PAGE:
Found an interesting way to determine the database id (dbid) from the system data file.
The method comes from location 9758 of the Kindle edition of RMAN Recipes for Oracle Database 12c: A Problem-Solution Approach (2nd Ed.) by Darl Kuhn, Sam R. Alapati, and Arup Nanda. It was published by A-Press in 2013.
The method is as follows:
C:\Users\Douglas.RYDE>sqlplus / as sysdba SQL*Plus: Release 220.127.116.11.0 Production on Mon Oct 28 19:58:04 2013 Copyright (c) 1982, 2013, Oracle. All rights reserved. Connected to: Personal Oracle Database 12c Release 18.104.22.168.0 - 64bit Production With the Partitioning, OLAP, Advanced Analytics and Real Application Testing options SQL> oradebug setmypid Statement processed. SQL> alter system dump datafile 'D:\APP\ORACLE\ORADATA\RYDE\SYSTEM01.DBF' block min 1 block max 10; System altered. SQL> oradebug tracefile_name D:\APP\ORACLE\diag\rdbms\ryde\ryde\trace\ryde_ora_535848.trc SQL>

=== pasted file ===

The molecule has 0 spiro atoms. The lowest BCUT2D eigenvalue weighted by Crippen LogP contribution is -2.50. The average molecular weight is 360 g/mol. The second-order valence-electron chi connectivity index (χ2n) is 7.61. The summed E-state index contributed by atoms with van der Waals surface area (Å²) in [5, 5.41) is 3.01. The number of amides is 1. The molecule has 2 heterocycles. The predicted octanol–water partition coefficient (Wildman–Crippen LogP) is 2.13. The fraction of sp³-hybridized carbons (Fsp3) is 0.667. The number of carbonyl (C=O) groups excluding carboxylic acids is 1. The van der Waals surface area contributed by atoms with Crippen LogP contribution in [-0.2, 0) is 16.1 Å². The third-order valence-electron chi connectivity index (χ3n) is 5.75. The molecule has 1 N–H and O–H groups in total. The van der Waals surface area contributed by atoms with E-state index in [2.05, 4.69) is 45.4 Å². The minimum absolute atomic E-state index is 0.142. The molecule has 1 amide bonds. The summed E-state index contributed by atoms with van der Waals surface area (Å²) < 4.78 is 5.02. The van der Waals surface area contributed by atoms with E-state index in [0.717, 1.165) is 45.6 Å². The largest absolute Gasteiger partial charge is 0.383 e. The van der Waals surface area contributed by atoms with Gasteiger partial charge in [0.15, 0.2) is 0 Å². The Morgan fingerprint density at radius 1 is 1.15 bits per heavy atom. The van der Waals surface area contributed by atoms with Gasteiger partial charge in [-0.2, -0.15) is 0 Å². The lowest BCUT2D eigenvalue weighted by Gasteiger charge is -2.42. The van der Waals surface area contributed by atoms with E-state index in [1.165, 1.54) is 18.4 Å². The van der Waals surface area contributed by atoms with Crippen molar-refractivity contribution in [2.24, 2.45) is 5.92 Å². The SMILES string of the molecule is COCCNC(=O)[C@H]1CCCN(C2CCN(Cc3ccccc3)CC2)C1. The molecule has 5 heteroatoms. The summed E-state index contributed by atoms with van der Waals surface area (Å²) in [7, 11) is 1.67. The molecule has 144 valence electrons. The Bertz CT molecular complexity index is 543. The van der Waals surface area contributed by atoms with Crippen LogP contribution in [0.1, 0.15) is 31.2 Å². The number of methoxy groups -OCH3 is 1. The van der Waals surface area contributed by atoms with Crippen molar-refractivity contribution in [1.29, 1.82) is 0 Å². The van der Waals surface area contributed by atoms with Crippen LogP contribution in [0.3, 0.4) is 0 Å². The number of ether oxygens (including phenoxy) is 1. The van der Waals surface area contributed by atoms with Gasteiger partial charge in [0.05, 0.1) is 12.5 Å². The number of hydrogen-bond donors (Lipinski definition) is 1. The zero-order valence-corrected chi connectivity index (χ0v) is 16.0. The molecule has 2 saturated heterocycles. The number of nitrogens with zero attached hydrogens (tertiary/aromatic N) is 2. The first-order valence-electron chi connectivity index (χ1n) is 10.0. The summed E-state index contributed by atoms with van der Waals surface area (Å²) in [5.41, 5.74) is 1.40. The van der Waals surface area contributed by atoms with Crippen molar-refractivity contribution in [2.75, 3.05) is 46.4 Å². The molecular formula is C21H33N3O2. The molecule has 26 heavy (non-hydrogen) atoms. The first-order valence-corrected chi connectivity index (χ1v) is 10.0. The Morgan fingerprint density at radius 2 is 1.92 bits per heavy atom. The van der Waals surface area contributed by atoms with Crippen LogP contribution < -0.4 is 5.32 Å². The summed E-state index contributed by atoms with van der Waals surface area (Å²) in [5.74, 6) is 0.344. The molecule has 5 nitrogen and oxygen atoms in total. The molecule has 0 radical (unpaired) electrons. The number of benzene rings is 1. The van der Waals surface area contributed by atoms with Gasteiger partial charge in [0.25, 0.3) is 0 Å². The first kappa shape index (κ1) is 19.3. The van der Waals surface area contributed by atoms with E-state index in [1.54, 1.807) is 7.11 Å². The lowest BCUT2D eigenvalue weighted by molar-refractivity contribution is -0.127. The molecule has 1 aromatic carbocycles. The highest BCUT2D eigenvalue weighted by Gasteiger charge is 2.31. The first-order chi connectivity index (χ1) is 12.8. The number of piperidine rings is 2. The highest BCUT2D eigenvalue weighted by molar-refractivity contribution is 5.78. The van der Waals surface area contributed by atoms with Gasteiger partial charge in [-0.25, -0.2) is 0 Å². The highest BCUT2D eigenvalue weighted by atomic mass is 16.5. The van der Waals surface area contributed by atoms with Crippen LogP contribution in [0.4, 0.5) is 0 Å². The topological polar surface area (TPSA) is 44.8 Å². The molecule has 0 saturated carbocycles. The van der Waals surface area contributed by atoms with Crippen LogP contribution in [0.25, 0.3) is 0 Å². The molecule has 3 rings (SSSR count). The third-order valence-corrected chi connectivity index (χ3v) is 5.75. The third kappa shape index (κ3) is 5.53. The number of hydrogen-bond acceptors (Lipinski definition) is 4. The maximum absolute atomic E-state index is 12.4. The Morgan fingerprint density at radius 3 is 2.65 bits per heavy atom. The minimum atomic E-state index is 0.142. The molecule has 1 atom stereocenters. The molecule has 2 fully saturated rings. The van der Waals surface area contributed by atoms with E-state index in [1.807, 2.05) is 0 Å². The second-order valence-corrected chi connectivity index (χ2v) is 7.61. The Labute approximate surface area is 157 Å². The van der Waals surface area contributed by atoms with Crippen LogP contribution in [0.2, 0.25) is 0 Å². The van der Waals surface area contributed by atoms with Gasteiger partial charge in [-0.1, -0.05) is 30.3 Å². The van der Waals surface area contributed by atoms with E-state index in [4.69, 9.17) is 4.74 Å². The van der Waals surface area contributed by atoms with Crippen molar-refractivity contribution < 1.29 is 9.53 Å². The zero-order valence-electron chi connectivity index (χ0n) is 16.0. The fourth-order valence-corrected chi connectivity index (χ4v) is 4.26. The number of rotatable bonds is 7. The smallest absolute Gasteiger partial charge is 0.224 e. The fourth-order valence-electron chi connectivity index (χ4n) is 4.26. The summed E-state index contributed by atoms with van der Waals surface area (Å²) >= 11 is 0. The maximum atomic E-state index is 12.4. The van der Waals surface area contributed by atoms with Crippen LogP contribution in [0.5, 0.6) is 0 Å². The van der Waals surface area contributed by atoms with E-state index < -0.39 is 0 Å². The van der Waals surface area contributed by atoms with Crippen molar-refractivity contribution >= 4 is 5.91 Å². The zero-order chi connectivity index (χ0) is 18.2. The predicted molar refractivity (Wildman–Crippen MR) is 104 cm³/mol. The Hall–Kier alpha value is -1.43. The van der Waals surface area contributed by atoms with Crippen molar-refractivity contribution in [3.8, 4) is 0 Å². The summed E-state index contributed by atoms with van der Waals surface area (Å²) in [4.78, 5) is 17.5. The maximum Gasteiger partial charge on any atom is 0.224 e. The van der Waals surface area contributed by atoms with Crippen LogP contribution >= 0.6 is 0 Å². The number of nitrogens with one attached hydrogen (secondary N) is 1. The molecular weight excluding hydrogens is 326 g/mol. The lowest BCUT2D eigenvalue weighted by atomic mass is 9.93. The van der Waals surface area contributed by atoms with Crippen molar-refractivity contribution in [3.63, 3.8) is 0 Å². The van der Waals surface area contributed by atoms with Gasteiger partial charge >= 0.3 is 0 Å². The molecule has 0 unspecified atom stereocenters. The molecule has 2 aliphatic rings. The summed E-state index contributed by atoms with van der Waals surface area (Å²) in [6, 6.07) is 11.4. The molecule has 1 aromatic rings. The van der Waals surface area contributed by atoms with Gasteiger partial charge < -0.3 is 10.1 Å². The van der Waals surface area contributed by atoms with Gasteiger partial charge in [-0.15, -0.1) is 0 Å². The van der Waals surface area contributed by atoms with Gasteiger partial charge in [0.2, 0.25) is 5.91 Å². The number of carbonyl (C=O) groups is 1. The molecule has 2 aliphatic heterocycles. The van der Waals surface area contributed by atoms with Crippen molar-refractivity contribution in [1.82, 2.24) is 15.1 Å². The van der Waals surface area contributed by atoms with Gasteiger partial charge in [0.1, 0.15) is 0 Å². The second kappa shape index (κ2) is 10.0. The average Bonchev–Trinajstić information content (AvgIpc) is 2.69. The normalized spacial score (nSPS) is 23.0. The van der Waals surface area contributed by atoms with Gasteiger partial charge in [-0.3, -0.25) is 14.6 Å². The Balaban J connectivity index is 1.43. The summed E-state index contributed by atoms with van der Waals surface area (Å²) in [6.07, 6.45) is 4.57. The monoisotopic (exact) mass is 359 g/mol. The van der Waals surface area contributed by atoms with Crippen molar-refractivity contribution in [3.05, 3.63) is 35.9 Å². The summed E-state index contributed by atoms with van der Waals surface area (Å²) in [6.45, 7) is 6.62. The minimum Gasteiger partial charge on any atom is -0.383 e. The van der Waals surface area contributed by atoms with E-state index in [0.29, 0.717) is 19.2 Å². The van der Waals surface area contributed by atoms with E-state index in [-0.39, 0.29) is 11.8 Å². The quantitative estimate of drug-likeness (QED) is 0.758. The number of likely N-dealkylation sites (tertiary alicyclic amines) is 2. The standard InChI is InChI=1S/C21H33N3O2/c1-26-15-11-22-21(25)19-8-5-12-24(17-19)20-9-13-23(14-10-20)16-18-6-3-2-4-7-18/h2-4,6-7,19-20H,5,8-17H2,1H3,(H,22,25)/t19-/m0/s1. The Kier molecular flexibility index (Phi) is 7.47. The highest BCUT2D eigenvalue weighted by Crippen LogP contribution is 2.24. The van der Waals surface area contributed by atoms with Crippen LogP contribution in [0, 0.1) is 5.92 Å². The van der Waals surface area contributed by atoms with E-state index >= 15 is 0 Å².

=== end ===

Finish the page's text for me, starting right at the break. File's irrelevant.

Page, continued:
The contents of the trace file includes the following:
*** 2013-10-28 19:43:49.218 Start dump data block from file D:\APP\ORACLE\ORADATA\RYDE\SYSTEM01.DBF minblk 1 maxblk 10 V10 STYLE FILE HEADER: Compatibility Vsn = 202375168=0xc100000 Db ID=3524156584=0xd20e5ca8, Db Name='RYDE' Activation ID=0=0x0 Control Seq=32662=0x7f96, File size=101120=0x18b00 File Number=1, Blksiz=8192, File Type=3 DATA
This says that the dbid of my database is 3524156584. I can confirm this by the following query:
SELECT dbid FROM v$database;
The result is:
DBID ---------- 3524156584
Note: If you try the following command instead:
alter system dump datafile 1 block min 1 block max 10;
The trace file will show the following message:
*** 2013-10-28 19:58:33.046 Start dump data blocks tsn: 0 file#:1 minblk 1 maxblk 10 Block 1 (file header) not dumped:use dump file header command Block dump from cache: